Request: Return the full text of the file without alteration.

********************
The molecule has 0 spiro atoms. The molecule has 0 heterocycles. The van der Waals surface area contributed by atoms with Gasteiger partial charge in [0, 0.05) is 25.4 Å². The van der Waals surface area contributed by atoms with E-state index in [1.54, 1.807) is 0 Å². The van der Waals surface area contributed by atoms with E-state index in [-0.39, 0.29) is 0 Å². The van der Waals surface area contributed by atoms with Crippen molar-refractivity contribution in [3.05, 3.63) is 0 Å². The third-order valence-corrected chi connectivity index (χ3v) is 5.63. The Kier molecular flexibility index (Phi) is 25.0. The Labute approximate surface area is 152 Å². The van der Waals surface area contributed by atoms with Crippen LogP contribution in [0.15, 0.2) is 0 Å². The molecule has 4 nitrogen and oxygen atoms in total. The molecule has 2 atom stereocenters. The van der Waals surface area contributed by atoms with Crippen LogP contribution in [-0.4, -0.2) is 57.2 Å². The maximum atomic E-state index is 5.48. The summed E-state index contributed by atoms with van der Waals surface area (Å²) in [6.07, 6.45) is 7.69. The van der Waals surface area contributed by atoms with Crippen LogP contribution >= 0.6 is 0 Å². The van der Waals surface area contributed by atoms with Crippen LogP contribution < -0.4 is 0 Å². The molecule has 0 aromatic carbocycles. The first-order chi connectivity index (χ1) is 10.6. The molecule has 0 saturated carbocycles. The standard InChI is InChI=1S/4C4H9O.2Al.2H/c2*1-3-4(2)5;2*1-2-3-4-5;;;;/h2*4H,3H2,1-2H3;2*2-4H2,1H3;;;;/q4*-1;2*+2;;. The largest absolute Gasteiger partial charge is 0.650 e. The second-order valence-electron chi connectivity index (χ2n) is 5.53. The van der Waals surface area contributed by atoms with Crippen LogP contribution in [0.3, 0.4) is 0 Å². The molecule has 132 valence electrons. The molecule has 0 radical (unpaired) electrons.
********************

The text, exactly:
The molecule has 0 spiro atoms. The molecule has 0 heterocycles. The van der Waals surface area contributed by atoms with Gasteiger partial charge in [0, 0.05) is 25.4 Å². The van der Waals surface area contributed by atoms with E-state index in [1.54, 1.807) is 0 Å². The van der Waals surface area contributed by atoms with E-state index in [-0.39, 0.29) is 0 Å². The van der Waals surface area contributed by atoms with Crippen molar-refractivity contribution in [3.05, 3.63) is 0 Å². The third-order valence-corrected chi connectivity index (χ3v) is 5.63. The Kier molecular flexibility index (Phi) is 25.0. The Labute approximate surface area is 152 Å². The van der Waals surface area contributed by atoms with Crippen LogP contribution in [0.15, 0.2) is 0 Å². The molecule has 4 nitrogen and oxygen atoms in total. The molecule has 2 atom stereocenters. The van der Waals surface area contributed by atoms with Crippen LogP contribution in [-0.4, -0.2) is 57.2 Å². The maximum atomic E-state index is 5.48. The summed E-state index contributed by atoms with van der Waals surface area (Å²) in [6.07, 6.45) is 7.69. The van der Waals surface area contributed by atoms with Crippen LogP contribution >= 0.6 is 0 Å². The van der Waals surface area contributed by atoms with Crippen LogP contribution < -0.4 is 0 Å². The molecule has 0 aromatic carbocycles. The first-order chi connectivity index (χ1) is 10.6. The molecule has 0 saturated carbocycles. The standard InChI is InChI=1S/4C4H9O.2Al.2H/c2*1-3-4(2)5;2*1-2-3-4-5;;;;/h2*4H,3H2,1-2H3;2*2-4H2,1H3;;;;/q4*-1;2*+2;;. The largest absolute Gasteiger partial charge is 0.650 e. The second-order valence-electron chi connectivity index (χ2n) is 5.53. The van der Waals surface area contributed by atoms with Crippen LogP contribution in [0.3, 0.4) is 0 Å². The molecule has 132 valence electrons. The molecule has 0 radical (unpaired) electrons.